In the mid-nineties, during my brief tenure as a guitar player in bands, my proudest moment came when a ramshackle band called Sidesaddle that I had with my wife got our first gig (at a shithole Williamsburg bar that we took over) reviewed in NY Press by J.R. Taylor who likened our sound the Velvets, the Stones and The Allman Brothers all in one sentence. One of these things is not like the other, right? Wrong, it's all stuff we liked and actually we sounded like none of them, it was closer to a cross between X and the Heartbreakers playing country songs (badly) with some chiming Sterling Morrison rythym guitar. It was a sloppy mess, but a lot of fun. Sadly, I don't have any suitable recordings to present here - you'll just have to take my word for it. The reason I mention this is because in the Hoboken documentary there is some great footage of the Feelies, who for me, a music fan with wide reaching taste, always bridged that gap between The Allman Brothers and the Velvets as well as a handful of other guitar bands that I liked - hard rhythmic and floating guitar lines combined. It may seem preposterous to invoke the name of a biker Southern Rock band, when The Feelies probably had more in common with other Southern Rock bands of their own period (REM for instance) but I always heard something of the Allman Brothers in their sound. I don't know, I smoked a lot of pot back then. I don't anymore, but these records still sound good to me.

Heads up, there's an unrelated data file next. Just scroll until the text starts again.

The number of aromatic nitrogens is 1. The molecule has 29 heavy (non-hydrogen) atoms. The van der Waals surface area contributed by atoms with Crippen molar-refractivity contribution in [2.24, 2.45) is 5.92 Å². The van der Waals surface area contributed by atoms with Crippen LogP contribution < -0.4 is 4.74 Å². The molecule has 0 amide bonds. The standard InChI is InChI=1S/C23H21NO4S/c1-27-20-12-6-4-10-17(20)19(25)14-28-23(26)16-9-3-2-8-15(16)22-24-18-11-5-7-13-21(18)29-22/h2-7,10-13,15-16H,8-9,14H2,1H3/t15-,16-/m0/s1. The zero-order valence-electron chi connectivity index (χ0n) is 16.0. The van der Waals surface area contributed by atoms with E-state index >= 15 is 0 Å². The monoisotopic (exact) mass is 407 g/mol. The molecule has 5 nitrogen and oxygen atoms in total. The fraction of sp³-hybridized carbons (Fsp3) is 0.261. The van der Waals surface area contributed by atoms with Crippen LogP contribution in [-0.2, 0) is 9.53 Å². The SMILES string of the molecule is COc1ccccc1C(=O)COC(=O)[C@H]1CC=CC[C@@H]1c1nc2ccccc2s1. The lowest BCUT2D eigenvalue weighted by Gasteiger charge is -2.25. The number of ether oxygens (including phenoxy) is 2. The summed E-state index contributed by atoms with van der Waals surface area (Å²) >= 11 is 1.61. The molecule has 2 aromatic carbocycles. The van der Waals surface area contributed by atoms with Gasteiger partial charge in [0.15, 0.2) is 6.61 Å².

Here's a few from The Feelies.


"Slipping (Into Something)" mp3
by The Feelies, 1986.
available on The Good Earth

"The Good Earth" mp3
by The Feelies, 1986.
available on The Good Earth

"The High Road" mp3
by The Feelies, 1986.
available on The Good Earth

"It's Only Life" mp3
by The Feelies, 1988.
available on Only Life
BONUS: on the subject of "special new bands"

"Cut My Hair" mp3
by Pavement, 1994.
available on Crooked Rain Crooked Rain: L.A.'s Desert Origins


Anonymous said...

For me, the indie scene is analogous to minor league baseball. Everyone, including small label owners and now websites, are trying to make it to the majors. In some cases, like a Nirvana, they're successful, but overall, most aren't.

As you write, it's pretty simple - either I enjoy something or I don't. I've been listening to music since I was in a crib, after more than four decades I can tell if I like something within a few bars. I don't mind rummaging around the net for good music, I get to play A&R man - if it doesn't hit me after a few seconds, it's off to the bit bucket.

Anonymous said...